In 1975, President Gerald R. Ford signed the Helsinki Accords, a historic agreement between the Soviet Union and the United States and its European allies. The accords covered a range of issues, including military deployments, territorial disputes, economic concerns such as trade and human rights.
By supporting the Helsinki Accords, Ford helped champion human rights and improve the living standards for people throughout Eastern Europe. In his speech before the Conference on Security and Co-operation in Europe in 1975, Ford said, “We will spare no effort to ease tensions and to solve problems between us. But it is important that you recognize the deep devotion of the American people and their Government to human rights and fundamental freedoms and thus to the pledges that this Conference has made regarding the freer movement of people, ideas, information.”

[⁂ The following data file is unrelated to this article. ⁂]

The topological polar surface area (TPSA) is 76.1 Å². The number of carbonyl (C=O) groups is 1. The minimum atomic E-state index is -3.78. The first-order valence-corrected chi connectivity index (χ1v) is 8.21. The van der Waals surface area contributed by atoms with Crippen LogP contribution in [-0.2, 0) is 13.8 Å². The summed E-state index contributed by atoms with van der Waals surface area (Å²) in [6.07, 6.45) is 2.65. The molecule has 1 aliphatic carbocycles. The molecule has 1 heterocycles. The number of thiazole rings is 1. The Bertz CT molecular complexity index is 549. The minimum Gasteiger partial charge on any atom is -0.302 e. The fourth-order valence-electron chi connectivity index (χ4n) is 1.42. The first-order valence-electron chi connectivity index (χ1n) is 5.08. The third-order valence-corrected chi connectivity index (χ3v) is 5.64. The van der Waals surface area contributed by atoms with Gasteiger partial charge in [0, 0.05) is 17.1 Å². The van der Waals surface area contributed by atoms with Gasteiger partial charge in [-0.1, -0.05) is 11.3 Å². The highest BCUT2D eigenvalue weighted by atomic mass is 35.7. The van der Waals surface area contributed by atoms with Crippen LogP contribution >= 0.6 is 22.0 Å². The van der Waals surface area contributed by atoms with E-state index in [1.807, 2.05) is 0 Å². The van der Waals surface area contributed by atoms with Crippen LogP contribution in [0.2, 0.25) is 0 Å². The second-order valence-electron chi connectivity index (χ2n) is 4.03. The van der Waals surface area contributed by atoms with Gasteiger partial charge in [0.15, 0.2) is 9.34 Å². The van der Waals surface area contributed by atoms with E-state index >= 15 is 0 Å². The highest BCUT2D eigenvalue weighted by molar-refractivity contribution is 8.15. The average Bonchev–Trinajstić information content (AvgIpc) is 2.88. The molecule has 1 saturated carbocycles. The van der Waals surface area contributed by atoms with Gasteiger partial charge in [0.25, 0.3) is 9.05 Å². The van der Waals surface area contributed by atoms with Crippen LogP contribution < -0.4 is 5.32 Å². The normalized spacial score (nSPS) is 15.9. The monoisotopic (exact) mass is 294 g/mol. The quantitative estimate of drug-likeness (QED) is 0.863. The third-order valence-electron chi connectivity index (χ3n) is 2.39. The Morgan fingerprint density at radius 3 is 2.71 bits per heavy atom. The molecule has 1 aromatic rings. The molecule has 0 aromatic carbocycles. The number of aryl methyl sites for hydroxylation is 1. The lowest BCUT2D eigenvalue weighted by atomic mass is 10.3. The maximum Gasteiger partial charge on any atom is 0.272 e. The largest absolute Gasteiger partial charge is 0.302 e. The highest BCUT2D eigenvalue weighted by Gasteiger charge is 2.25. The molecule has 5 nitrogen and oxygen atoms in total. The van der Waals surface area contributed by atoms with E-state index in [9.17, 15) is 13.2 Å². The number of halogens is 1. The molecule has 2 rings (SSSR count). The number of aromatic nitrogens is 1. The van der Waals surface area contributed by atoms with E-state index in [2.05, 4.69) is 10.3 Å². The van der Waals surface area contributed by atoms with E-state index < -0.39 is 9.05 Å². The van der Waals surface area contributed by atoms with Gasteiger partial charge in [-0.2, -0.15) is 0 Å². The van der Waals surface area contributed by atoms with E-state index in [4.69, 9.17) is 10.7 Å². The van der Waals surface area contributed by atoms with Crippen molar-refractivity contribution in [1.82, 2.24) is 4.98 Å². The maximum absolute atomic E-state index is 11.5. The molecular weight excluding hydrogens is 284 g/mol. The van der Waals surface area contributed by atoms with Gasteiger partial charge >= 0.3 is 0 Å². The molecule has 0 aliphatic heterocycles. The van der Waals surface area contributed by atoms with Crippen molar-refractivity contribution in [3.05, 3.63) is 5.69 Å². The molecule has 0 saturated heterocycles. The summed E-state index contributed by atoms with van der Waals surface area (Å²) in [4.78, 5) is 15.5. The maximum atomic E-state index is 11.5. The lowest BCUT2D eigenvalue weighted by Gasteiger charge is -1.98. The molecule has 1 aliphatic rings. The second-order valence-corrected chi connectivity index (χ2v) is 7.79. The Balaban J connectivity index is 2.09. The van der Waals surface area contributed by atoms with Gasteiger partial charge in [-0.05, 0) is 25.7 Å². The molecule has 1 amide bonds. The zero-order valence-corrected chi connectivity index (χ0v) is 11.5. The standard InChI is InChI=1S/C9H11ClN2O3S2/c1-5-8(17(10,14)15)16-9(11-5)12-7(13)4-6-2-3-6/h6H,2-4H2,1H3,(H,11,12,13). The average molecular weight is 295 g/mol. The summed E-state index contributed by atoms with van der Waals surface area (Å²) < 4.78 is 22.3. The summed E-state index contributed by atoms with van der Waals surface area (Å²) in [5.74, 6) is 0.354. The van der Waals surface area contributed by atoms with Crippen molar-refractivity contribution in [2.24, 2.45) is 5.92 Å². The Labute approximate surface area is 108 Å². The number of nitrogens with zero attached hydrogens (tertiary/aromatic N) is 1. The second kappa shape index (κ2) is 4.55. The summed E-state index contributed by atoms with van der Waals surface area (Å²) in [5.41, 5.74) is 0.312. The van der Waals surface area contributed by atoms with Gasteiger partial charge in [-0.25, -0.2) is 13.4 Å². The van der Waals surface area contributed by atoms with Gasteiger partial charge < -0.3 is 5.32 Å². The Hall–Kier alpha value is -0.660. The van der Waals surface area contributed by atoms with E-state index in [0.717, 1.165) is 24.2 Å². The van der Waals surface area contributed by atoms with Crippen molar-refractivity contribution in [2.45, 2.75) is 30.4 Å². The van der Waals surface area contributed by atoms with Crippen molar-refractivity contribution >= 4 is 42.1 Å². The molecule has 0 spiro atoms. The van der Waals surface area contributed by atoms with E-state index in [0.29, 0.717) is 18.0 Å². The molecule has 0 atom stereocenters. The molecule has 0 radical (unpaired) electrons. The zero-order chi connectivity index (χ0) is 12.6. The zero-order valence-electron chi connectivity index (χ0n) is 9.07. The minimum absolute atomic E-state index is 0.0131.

What is the significance of the Helsinki Accords?
What were some of the countries impacted by the Helsinki Accords?
Why were the Eastern European countries the Soviet Union sought to continue to control geographically significant?
- Thirty-five countries signed the Helsinki Accords in 1975.
- The United States of America, Canada, and every country in Europe except Albania signed the Helsinki Accords in 1975. Albania became a signatory 16 years laters in September 1991.
- The seventh principle of the Helsinki Accords emphasized respect for human rights and fundamental freedoms, including the freedom of thought, conscience, religion or belief.
Term Part of Speech Definition Encyclopedic Entry Cold War Noun
(1947-1991) conflict between the Soviet Union (and its allies) and the United States (and its allies). The two sides never confronted each other directly.
type of economy where all property, including land, factories and companies, is held by the government.
art and science of maintaining peaceful relationships between nations, groups, or individuals.
Encyclopedic Entry: diplomacy dissident Noun
someone who disagrees with public opinion or authority.
Eastern Bloc Noun
(1945-1989) states and nations in central and eastern Europe under the sphere of influence of the Soviet Union.
human rights Noun
basic freedoms belonging to every individual, including the rights to social and political expression, spirituality, and opportunity.
Soviet Union Noun
(1922-1991) large northern Eurasian nation that had a communist government. Also called the Union of Soviet Socialist Republics, or the USSR.